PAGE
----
Enchanted or Haunted? The Mysteries of the Island of Lanai
By Noreen Kompanik
The locals call it “the feels.” Foreboding apprehensions and strange occurrences that happen on Lanai—the most mysterious and one of the least populated of the Hawaiian Isles.
Lanai is unique in that 98 percent of its land is owned by billionaire Larry Ellison, who bought it in 2012.
He is reportedly planning on spending $340 million on the development of a ‘wellness retreat.” He owns the Four Seasons and another hotel here too.
Nine Miles from Maui
Once known as Hawaii’s Pineapple Island (though pineapple hasn’t been grown here for years), Lanai is only nine miles offshore from Maui.
With three distinctly different regions, the island is a study in contrasts—from forebodingly stark areas and thick pine forests to sunny white-sand beaches and glimmering tourmaline waters.
On a Maui vacation, my hubby and I decided it was time we checked Lanai off our Hawaiian Islands to-do list.
To be honest, we had no prior knowledge on the day of our visit that the island is reportedly haunted.
But we experienced enough bizarre happenings that day leading us to ask a whole lot of questions.
And the answers inspired us to do even more digging into the island’s peculiar history.
Our journey began after boarding an Expeditions ferry out of Lahaina, Maui for a short voyage to the island. Only 13 miles wide and 18 miles long, Lanai is best explored by vehicle.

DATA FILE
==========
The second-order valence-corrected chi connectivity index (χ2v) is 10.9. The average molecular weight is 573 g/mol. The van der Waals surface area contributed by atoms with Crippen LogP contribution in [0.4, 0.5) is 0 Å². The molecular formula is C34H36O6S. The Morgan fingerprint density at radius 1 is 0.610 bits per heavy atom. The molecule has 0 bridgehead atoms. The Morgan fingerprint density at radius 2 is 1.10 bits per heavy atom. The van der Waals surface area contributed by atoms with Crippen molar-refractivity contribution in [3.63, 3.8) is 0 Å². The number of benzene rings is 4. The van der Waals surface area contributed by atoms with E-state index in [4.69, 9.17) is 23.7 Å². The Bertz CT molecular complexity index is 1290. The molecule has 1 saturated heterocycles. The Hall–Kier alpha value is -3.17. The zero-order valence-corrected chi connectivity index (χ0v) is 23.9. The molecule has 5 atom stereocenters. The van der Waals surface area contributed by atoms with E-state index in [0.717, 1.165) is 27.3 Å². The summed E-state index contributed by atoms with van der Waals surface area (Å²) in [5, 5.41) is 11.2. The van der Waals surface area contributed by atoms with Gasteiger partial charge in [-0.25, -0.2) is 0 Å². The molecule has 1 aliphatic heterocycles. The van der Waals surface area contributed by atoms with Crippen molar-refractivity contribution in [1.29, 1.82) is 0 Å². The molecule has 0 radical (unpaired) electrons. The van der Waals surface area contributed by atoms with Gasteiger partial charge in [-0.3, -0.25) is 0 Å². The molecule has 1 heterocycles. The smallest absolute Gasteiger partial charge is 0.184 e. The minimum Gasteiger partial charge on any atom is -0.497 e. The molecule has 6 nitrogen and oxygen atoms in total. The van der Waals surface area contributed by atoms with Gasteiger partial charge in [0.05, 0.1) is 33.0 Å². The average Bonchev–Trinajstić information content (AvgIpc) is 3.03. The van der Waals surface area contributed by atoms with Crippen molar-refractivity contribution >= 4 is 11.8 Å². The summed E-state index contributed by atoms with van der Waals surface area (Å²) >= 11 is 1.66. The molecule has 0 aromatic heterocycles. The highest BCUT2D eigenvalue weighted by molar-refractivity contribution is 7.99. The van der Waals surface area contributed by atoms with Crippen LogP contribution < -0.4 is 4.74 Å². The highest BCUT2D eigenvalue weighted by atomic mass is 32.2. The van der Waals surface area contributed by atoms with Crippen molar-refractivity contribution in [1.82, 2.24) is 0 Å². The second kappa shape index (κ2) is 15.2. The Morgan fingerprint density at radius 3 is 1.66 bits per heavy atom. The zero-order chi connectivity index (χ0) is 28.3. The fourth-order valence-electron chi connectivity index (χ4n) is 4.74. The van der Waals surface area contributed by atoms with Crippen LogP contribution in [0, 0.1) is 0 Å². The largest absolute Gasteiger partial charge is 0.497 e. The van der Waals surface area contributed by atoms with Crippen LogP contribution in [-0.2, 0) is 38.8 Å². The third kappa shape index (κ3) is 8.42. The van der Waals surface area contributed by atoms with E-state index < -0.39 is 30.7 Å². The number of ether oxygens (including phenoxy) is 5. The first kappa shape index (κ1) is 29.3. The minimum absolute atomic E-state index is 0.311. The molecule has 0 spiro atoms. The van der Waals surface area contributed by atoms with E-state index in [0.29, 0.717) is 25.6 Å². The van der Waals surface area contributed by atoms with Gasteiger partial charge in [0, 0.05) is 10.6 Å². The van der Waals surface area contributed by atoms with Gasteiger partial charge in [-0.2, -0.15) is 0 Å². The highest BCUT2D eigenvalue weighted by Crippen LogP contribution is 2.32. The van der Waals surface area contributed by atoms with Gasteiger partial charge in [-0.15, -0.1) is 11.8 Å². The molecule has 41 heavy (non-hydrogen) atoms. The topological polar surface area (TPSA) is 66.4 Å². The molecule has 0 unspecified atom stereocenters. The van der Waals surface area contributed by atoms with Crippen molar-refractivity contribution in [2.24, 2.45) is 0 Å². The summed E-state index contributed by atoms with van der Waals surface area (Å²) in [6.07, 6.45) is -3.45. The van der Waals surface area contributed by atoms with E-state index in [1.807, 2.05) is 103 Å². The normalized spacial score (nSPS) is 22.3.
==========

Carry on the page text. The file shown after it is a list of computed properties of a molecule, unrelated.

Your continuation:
With a rented Jeep 4×4, we were confident we could safely navigate the remote parts of the island as Lanai has only 30 miles of paved roads.
Heading to Shipwreck Beach
Map in hand, a travel plan in place, gas tank full, and some words of caution from the rental company, we headed off to Lanai’s Shipwreck Beach.
We were surprised by the extensive wide-open wilderness and completely empty roads for miles.
Suddenly our gas gauge began to wildly fluctuate from full to less-than ¼ full.
Reasonably confident the tank was full when we left the rental company, we continued on, albeit with some trepidation. And of course, there was no cell phone service if we ran into trouble
Shipwreck Beach in Kaiolohia is a windy 8-mile stretch of oceanfront on Lanai’s northern shore.
Signs warned us not to drive on the sand near the beach once it begins to “feel soft.”
What does that mean? Apparently, many drivers have succumbed to sinking sands here, waiting hours for towing services from the far end of the island.
We listened to the advice, and did just fine, even if it required walking a few hundred yards to the beach.
Shipwreck Beach is aptly named for the numerous vessels wrecked along its shallow, rocky channel. It’s a bold testament to the island’s reputation as an unsafe harbor in a storm.